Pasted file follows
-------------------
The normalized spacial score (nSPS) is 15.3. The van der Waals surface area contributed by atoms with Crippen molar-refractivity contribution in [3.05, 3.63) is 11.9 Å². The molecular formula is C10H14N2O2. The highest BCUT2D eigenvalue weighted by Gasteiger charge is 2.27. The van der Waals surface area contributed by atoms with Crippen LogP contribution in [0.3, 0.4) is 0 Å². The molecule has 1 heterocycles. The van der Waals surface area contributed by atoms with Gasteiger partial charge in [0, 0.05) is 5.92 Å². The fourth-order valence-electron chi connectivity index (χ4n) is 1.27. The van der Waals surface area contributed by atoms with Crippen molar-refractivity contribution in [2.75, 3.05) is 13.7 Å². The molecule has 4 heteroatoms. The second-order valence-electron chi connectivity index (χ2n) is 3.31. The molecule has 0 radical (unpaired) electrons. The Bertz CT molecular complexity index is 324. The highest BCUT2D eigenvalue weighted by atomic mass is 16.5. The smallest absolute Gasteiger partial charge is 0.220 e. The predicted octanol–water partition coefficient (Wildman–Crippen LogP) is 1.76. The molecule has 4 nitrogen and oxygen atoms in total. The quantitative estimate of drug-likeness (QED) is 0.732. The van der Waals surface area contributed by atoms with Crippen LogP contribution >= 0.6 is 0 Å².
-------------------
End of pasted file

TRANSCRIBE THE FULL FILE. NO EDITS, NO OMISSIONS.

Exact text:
The normalized spacial score (nSPS) is 15.3. The van der Waals surface area contributed by atoms with Crippen molar-refractivity contribution in [3.05, 3.63) is 11.9 Å². The molecular formula is C10H14N2O2. The highest BCUT2D eigenvalue weighted by Gasteiger charge is 2.27. The van der Waals surface area contributed by atoms with Crippen LogP contribution in [0.3, 0.4) is 0 Å². The molecule has 1 heterocycles. The van der Waals surface area contributed by atoms with Gasteiger partial charge in [0, 0.05) is 5.92 Å². The fourth-order valence-electron chi connectivity index (χ4n) is 1.27. The van der Waals surface area contributed by atoms with Crippen molar-refractivity contribution in [2.75, 3.05) is 13.7 Å². The molecule has 4 heteroatoms. The second-order valence-electron chi connectivity index (χ2n) is 3.31. The molecule has 0 radical (unpaired) electrons. The Bertz CT molecular complexity index is 324. The highest BCUT2D eigenvalue weighted by atomic mass is 16.5. The smallest absolute Gasteiger partial charge is 0.220 e. The predicted octanol–water partition coefficient (Wildman–Crippen LogP) is 1.76. The molecule has 4 nitrogen and oxygen atoms in total. The quantitative estimate of drug-likeness (QED) is 0.732. The van der Waals surface area contributed by atoms with Crippen LogP contribution >= 0.6 is 0 Å².